Papers on Ionosphere and Upper Atmosphere
Identification of sprites and elves with intensified video and broadband array photometry
Article first published online: 20 SEP 2012
Copyright 2001 by the American Geophysical Union.
Journal of Geophysical Research: Space Physics (1978–2012)
Volume 106, Issue A2, pages 1741–1750, 1 February 2001
How to Cite
2001), Identification of sprites and elves with intensified video and broadband array photometry, J. Geophys. Res., 106(A2), 1741–1750, doi:10.1029/2000JA000073., , and (
- Issue published online: 20 SEP 2012
- Article first published online: 20 SEP 2012
- Manuscript Accepted: 21 JUN 2000
- Manuscript Received: 3 MAR 2000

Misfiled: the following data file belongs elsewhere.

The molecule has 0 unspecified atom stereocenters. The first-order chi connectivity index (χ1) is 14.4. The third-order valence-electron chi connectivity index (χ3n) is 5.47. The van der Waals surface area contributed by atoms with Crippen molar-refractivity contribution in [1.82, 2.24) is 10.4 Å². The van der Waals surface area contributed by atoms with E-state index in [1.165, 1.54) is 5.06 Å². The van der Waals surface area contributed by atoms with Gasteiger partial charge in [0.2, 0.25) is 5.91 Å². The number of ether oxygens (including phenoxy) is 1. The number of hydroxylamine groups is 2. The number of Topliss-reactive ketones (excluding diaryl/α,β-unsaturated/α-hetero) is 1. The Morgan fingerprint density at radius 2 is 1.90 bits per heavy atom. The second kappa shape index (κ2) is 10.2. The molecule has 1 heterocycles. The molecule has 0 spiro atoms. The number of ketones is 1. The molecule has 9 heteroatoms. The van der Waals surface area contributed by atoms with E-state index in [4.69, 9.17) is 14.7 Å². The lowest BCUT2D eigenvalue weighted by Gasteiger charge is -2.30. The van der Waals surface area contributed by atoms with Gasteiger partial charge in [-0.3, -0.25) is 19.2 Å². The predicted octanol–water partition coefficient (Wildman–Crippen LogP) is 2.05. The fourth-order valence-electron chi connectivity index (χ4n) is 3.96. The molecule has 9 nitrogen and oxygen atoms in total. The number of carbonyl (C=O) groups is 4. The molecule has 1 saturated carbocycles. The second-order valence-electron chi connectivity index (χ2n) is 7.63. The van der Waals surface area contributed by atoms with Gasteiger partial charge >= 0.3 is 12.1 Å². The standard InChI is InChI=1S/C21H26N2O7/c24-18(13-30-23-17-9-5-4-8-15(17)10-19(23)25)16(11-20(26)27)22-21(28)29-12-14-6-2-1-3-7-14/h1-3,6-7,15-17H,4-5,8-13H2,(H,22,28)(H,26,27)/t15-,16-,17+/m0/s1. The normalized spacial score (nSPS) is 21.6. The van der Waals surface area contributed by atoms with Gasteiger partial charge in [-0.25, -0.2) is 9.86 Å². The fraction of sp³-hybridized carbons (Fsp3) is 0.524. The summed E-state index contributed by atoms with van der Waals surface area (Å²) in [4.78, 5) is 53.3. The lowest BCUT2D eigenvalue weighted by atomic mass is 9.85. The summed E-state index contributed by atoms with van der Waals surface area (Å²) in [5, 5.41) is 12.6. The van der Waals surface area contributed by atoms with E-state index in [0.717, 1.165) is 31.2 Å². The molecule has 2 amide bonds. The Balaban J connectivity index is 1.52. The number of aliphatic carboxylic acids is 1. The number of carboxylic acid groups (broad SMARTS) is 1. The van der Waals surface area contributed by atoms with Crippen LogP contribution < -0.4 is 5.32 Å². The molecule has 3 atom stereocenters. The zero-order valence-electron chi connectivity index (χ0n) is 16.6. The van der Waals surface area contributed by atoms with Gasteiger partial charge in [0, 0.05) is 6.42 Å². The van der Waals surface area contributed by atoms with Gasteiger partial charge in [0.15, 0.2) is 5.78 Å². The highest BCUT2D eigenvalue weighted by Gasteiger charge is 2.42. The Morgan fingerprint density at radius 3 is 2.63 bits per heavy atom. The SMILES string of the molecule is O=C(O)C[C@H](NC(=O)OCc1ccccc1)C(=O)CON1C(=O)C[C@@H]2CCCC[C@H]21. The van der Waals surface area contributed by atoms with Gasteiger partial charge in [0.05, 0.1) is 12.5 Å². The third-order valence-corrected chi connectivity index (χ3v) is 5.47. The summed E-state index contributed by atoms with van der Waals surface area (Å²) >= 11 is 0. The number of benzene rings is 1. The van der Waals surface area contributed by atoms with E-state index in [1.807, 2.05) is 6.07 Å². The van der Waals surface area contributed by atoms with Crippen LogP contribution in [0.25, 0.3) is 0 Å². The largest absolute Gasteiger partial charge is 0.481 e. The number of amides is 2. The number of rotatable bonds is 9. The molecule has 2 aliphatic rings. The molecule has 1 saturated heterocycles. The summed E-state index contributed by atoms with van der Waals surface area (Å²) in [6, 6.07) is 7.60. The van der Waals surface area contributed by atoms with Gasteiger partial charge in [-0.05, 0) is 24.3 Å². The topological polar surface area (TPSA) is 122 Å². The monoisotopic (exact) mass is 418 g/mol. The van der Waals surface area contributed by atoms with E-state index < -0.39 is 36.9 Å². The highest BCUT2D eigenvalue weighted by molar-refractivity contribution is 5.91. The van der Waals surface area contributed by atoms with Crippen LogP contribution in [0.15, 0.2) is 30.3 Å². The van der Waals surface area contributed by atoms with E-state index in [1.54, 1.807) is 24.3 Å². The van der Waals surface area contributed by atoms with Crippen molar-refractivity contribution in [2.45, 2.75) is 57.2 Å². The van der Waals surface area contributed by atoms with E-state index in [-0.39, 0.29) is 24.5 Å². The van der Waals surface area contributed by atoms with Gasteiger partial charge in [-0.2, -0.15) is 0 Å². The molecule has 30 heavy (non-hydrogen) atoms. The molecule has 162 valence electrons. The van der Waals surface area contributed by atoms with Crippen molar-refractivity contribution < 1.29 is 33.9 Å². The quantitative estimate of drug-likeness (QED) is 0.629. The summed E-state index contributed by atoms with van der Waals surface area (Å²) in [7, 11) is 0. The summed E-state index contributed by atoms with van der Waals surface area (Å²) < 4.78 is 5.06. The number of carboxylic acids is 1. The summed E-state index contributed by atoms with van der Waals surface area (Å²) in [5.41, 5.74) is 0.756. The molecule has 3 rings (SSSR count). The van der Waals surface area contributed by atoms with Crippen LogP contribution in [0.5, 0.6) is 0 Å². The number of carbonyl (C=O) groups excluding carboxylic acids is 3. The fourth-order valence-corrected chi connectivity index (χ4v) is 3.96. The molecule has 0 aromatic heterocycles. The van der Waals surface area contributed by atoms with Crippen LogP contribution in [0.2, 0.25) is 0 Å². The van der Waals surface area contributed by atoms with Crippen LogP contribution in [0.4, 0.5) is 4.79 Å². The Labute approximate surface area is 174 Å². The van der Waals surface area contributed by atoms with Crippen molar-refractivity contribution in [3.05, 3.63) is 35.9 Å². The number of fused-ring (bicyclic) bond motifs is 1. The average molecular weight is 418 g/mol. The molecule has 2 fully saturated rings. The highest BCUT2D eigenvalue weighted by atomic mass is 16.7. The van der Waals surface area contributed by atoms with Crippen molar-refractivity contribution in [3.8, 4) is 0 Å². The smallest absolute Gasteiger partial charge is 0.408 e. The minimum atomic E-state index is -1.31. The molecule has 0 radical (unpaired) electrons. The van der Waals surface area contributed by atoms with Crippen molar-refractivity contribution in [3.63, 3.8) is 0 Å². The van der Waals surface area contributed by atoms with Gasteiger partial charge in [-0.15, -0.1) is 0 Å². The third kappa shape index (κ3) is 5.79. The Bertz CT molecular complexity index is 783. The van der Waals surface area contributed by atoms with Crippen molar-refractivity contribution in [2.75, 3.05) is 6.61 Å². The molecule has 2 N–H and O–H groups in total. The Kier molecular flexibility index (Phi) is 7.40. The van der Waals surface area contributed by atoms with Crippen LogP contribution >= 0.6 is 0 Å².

Confusion in the interpretation of standard-speed video observations of optical flashes above intense cloud-to-ground lightning discharges has persisted for a number of years. New high-speed (3000 frames per second) image-intensified video recordings are used along with theoretical modeling to elucidate the optical signatures of elves and sprites. In particular, a brief diffuse flash sometimes observed to accompany or precede more structured sprites in standard-speed video is shown to be a normal component of sprite electrical breakdown and to be due entirely to the quasi-electrostatic thundercloud field (sprites), rather than the lightning electromagnetic pulse (elves). These “sprite halos” are expected to be produced by large charge moment changes occurring over relatively short timescales (∼1 ms), in accordance with their altitude extent of ∼70 to 85 km. The relatively short duration of this upper, diffuse component of sprites makes it difficult to detect and to discriminate from elves and Rayleigh-scattered light using normal-speed video systems. Modeled photometric array signatures of elves and sprites are contrasted and shown to be consistent with observations. Ionization in the diffuse portion of sprites may be a cause of VLF scattering phenomena known as early/fast VLF events.